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Can you make it pop?
November 8, 2012 1:31 PM   Subscribe

Ad creatives, designers, animators, directors, illustrators and more have taken time out to dress up their favourite worst feedback from clients, transforming quotes that would normally give you a twitch, into a diverse collection of posters.
posted by Fleebnork (52 comments total) 36 users marked this as a favorite

 
'The dog is Off-Brand' has got to be my favourite one.
posted by anaximander at 1:34 PM on November 8, 2012 [1 favorite]


"I did this in Microsoft Paint" is the designer's version of "I made this in Visual Basic (or Access)" for programmers.
posted by Old'n'Busted at 1:35 PM on November 8, 2012 [2 favorites]


Scratch that, my favourite is 'We can't use the national anthem, it's too IRA'. I'd love to have been there for that one.
posted by anaximander at 1:36 PM on November 8, 2012


Ahhh came here to mention "The dog is Off-Brand" because, seriously, whose isn't? These are wonderful.

Also the "Too Much White Space" could make for a great anti-gentrification poster.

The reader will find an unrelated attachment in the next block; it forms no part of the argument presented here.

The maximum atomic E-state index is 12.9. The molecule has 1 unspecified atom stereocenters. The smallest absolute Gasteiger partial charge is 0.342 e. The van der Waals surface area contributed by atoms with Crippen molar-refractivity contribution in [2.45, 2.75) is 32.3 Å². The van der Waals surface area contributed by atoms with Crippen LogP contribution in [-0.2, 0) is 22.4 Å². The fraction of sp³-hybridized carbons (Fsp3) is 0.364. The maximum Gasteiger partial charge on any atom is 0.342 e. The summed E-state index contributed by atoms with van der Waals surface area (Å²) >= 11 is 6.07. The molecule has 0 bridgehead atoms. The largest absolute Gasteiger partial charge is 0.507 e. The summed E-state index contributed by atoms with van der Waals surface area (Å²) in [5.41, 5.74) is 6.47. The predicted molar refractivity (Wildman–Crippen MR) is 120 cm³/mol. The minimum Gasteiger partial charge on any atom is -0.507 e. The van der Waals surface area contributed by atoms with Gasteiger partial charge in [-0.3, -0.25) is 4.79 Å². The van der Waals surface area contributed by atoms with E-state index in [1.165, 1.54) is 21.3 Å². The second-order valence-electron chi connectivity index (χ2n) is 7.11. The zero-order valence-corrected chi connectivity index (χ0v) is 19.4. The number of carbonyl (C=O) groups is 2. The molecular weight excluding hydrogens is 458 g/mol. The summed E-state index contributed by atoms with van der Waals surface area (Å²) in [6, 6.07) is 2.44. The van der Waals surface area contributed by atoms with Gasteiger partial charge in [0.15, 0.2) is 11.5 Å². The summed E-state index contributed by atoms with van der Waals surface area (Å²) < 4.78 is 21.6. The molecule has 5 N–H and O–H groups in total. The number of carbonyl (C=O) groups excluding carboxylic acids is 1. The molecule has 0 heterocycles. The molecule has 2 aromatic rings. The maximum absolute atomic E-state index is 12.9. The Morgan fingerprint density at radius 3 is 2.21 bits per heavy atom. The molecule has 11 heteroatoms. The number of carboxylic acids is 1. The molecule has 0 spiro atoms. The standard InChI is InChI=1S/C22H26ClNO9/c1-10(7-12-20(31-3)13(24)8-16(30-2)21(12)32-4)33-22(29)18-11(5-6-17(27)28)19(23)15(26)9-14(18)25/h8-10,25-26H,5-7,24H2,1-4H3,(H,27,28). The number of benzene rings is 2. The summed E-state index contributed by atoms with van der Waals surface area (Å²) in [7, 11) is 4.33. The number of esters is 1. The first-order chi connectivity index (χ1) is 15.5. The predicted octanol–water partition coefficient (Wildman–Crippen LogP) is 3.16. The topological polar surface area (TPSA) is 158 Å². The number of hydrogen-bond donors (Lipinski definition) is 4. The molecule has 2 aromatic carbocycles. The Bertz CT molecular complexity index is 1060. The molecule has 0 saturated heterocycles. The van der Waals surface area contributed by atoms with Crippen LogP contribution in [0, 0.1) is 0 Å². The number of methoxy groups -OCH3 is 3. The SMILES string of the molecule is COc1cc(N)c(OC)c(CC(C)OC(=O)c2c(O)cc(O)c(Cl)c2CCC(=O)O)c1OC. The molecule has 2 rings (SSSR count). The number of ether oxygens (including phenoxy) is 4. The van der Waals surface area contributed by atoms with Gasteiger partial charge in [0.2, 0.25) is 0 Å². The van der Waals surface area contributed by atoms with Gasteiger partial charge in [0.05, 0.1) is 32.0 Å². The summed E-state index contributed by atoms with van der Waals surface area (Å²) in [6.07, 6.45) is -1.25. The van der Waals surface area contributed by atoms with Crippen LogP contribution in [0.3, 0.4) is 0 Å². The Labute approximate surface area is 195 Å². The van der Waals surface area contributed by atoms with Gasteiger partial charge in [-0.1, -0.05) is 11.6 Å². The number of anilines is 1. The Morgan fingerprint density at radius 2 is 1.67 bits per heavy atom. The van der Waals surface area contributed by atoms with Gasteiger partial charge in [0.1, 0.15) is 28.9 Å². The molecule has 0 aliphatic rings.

posted by griphus at 1:40 PM on November 8, 2012 [1 favorite]


My personal favorite is LO-RES??? because I get that at work All. The. Time.
posted by Fleebnork at 1:44 PM on November 8, 2012


Why can't a dog be off-brand?
posted by solmyjuice at 1:45 PM on November 8, 2012


I really feel for that snowman.
posted by janepanic at 1:46 PM on November 8, 2012


I liked this one. You can tell from the baby's expression, s/he knows what's up.
posted by hurdy gurdy girl at 1:49 PM on November 8, 2012 [1 favorite]


See perhaps also http://skeu.it/. Which if you know what it is, you'll know what you're getting.
posted by boo_radley at 1:54 PM on November 8, 2012 [1 favorite]


Too soon man.

Too soon.
posted by The Whelk at 1:56 PM on November 8, 2012


Is it just me or are some of these just awesome ways to phrase banal things? My job is a far cry from any of the things described above, but man I would love to say in a meeting "The target audience is males and females aged zero and up".